Shake Shack Inc.’s Chief Executive Randy Garutti said the burger chain will be raising prices again in March, which will bring the inflation-based price hikes to 6% to 7% as the company enters the second quarter.
The March price increase will be 3% to 3.5%. In October 2021, prices were also raised 3% to 3.5%.
will also raise prices for items purchased on third-party delivery services from 10% to 15% higher than items purchased in a Shake Shack location.
The company is leaving the door open for further price increases.
“Shake Shack has historically taken roughly 2% price per year, and that’s given us a strong value proposition for our premium products,” Garutti said, according to a FactSet transcript of the late Thursday earnings call.
“We believe these current price raises are necessary to protect margins. We’ll be keeping a close eye towards the cost of our business, and we’ll consider whether additional price may be necessary later this year.”
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Shake Shack reported an adjusted fourth-quarter loss per share that was narrower than Street expectations, and revenue that was in line with consensus.
An increase in COVID cases, along with stalled returns to office, travel, tourism and events have hurt the business.
“[A] combination of lower-than-average sales per hour, reduced operating hours and outright closures due to COVID resulted in materially lower sales versus our seasonal expectations,” Garutti said.
“We expect these trends may continue to impact sales in our company-owned Shacks and our licensed business through the first quarter.”
Shake Shack stock was down 5.3% on Friday after the announcement. The stock has plunged 42.2% over the last year while the S&P 500 index
has gained 11.5%.
With the U.S. inflation rate reaching 40-year highs, some analysts don’t think the price hikes will be a huge problem.
Also: U.S. inflation rate climbs to 7.5% after another sharp increase in consumer prices
“Time will tell, but with inflation running in the [mid-single digit percentage +] levels and many of Shake Shack’s peers pricing well ahead of historical norms, management’s actions may not prove to be outliers,” wrote Stifel in a note.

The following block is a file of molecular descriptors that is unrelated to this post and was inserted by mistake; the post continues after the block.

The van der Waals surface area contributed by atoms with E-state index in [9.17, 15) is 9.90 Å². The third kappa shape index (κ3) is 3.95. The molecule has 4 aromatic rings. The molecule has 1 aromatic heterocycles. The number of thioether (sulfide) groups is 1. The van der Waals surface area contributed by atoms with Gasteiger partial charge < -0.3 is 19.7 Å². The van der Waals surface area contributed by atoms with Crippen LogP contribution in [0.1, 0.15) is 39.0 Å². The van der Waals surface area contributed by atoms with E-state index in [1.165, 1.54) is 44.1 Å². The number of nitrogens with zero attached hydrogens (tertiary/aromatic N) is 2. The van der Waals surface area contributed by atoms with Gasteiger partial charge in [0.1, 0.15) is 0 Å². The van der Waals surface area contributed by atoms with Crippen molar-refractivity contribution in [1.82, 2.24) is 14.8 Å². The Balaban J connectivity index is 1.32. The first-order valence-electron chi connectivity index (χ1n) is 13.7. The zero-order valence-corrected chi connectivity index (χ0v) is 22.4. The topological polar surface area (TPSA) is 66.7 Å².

“Our verdict: The company has always been a premium price point, but should its urban markets return in force, many of these markets may be more receptive to their premium pricing.”
Stifel rates Shake Shack shares neutral with a $75 fair value estimate, down from $81.
Quo Vadis Capital thinks the issue is with the company’s expansion. During the fourth quarter, Shake Shack opened 19 new locations around the world, both company-operated and licensed. For 2022, the company is planning for as many as 75 new restaurants.
“The environment is challenging and volatile. However, we believe the core problem is that the company is overly focused on unit growth. It is growing too fast,” wrote John Zolidis, president of Quo Vadis, in a note.
“The non-contiguous scattershot real estate strategy creates diseconomies of
scale. The brand is not resonating as strongly in all new markets.”
Quo Vadis rates Shake Shack stock sell.
Shake Shack, which has been focused on urban areas, has talked about expanding in suburban locations.
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The company has opened its first three drive-through locations in Minnesota, Missouri and Michigan, the last one, outside Detroit, over the past week. Orlando and Castle Rock, Colo. are next.
“We view Shake Shack’s plans to take incremental price in March as a strong positive, giving us greater confidence in a margin recovery,” wrote Truist in a note.
“We see no reason that Shake Shack’s sales will not quickly re-accelerate now that cases have returned to pre-omicron levels, especially as mask mandates have been lifted (NY and CA among other states).”
Truist rates Shake Shack stock buy with a $102 price target.